CNA training programs often provide the flexibility to work full or part time, engage in volunteer work, or take care of other responsibilities. Most CNA classes can be accessed according to students' schedules. Once trained, CNAs may be able to negotiate schedules to fit their needs at many workplaces, including day, evening, and weekend shifts.
- Job Security:
The BLS projects an employment growth rate of 8% from 2019-2029 -- a much faster rate than that for all other occupations combined. Home health and personal care CNAs should see an even higher projected job growth rate of 25% through the end of the decade.
- Opportunity for Network Connections:
CNAs work under the supervision of RNs and LPNs. They also assist physicians, nurse practitioners, physician assistants, and other healthcare professionals. Working on a medical staff presents opportunities for creating networking connections and forging camaraderie with co-workers. The connections made can help with recommendations for future employment or education and career advice.
- Easier to Get Accepted in Nursing Programs:
Entry-level nursing programs like CNA training and classes typically require a high school diploma or GED. High school students can prepare for CNA training by gaining relevant volunteer experience and becoming certified in CPR and first aid.
- Affordable Courses:
Students interested in pursuing a CNA certificate through organizations like the Red Cross, and long-term care facilities and nursing homes may have the training provided free of cost.. Course offerings cover such topics as care relationships, basic nursing theory, nutrition, understanding dementia, and vital signs. Training also includes laboratory and on site clinical experiences.
- Easy to Change Careers:
An entry-level nursing credential like a CNA certificate can function as a step on the path to more advanced nursing positions such as licensed practical nursing or registered nursing. Earning a certificate provides the opportunity to log experience in the nursing field without committing to a degree. CNAs can more easily transition to an associate- or bachelor's-level nursing program.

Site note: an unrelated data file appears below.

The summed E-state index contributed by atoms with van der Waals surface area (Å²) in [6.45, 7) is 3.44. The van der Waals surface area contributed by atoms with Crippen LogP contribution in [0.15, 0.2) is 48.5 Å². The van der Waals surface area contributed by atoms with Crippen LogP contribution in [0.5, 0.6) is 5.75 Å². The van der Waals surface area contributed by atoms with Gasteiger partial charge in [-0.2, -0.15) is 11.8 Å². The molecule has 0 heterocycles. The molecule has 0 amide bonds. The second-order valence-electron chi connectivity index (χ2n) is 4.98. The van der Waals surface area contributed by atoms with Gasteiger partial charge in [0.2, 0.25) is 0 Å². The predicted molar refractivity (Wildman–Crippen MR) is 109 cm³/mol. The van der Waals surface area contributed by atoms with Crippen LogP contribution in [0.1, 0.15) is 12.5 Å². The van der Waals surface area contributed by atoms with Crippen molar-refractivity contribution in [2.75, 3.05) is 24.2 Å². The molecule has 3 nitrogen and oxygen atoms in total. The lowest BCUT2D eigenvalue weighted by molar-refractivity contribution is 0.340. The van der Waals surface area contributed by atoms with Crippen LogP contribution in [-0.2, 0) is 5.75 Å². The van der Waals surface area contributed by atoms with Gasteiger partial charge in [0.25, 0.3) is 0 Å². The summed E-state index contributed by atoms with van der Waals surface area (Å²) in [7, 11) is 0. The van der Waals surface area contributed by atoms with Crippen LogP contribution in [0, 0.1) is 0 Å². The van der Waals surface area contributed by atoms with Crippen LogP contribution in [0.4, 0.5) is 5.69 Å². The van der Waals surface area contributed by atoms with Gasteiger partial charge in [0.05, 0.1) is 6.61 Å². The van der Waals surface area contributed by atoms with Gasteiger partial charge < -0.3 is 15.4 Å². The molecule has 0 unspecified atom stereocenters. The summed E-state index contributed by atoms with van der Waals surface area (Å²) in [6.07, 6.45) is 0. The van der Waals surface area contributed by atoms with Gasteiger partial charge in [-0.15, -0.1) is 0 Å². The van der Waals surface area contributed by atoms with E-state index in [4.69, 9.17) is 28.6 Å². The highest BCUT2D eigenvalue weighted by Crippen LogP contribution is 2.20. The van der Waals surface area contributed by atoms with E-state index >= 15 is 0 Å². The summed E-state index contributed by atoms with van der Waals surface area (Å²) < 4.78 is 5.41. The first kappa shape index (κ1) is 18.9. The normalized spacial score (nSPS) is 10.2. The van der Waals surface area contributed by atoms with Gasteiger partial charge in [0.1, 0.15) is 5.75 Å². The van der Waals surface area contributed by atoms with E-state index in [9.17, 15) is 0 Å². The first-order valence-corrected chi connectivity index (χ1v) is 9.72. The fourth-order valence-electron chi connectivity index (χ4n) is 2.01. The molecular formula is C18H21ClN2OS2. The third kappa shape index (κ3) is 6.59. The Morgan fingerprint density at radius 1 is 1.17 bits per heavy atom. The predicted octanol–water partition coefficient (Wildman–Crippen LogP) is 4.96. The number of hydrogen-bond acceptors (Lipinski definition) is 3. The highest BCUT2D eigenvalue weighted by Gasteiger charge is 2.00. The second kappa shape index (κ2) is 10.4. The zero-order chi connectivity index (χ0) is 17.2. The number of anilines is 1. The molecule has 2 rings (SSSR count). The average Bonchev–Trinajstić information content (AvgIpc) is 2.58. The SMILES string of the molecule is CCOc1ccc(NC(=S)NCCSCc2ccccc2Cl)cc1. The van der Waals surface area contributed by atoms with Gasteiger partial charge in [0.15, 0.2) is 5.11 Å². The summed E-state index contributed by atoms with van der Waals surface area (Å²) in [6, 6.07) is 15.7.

- Personal and Professional Pride:
CNA training offers high school graduates entry into a professional career that fosters personal pride. As the current global pandemic continues to highlight, nurses at all levels perform essential, life-saving work on the front lines of patient care, and CNAs provide foundational support.
- Ability to Take Care of Loved Ones Better:
CNAs acquire basic nursing skills that can transfer over to caring for family members if necessary. In the current climate of economic uncertainty and COVID-19 resurgence, nursing skills serve family members in quarantine. CNAs can also provide expert care for non-urgent illnesses, freeing up healthcare resources for the seriously ill.
CNAs can earn their certifications via free or low-cost training, and enter the workforce at an average hourly rate of almost $12. The nationwide mean hourly wage for CNAs totals nearly $15, with the top 90% making close to $20 per hour. California and New York rank among the top five states for both job opportunities and salaries, offering hourly mean wages of $17.61 and $18.66 respectively.
- Bonuses and Benefits:
CNAs who work full time for healthcare facilities may qualify for employee benefits that could include group healthcare insurance plans, life insurance, paid vacation time, and retirement plans such as 401ks.
- Enriching Work Experience:
A career as a CNA should provide an enriching experience for those who want to help people, make a difference in patients' daily lives, and enter a profession without committing to earning a degree. It is also ideal for those seeking variety in the workday, job stability, and opportunities for advancement.
Theresa Granger, Ph.D., MN, NP-C
With over two decades of teaching and clinical practice as a family nurse practitioner, Dr. Granger is an expert in nursing education and clinical practice at all levels of education (associate, baccalaureate, and graduate). She has published and lectured extensively on nursing education and clinical practice-related content. Her expertise ranges from student advising and mentoring to curricular and content design (both on ground and online) to teaching and formal course delivery. Dr. Granger is one of the founding faculty members of the University of Southern California’s first ever fully online graduate family nurse practitioner program.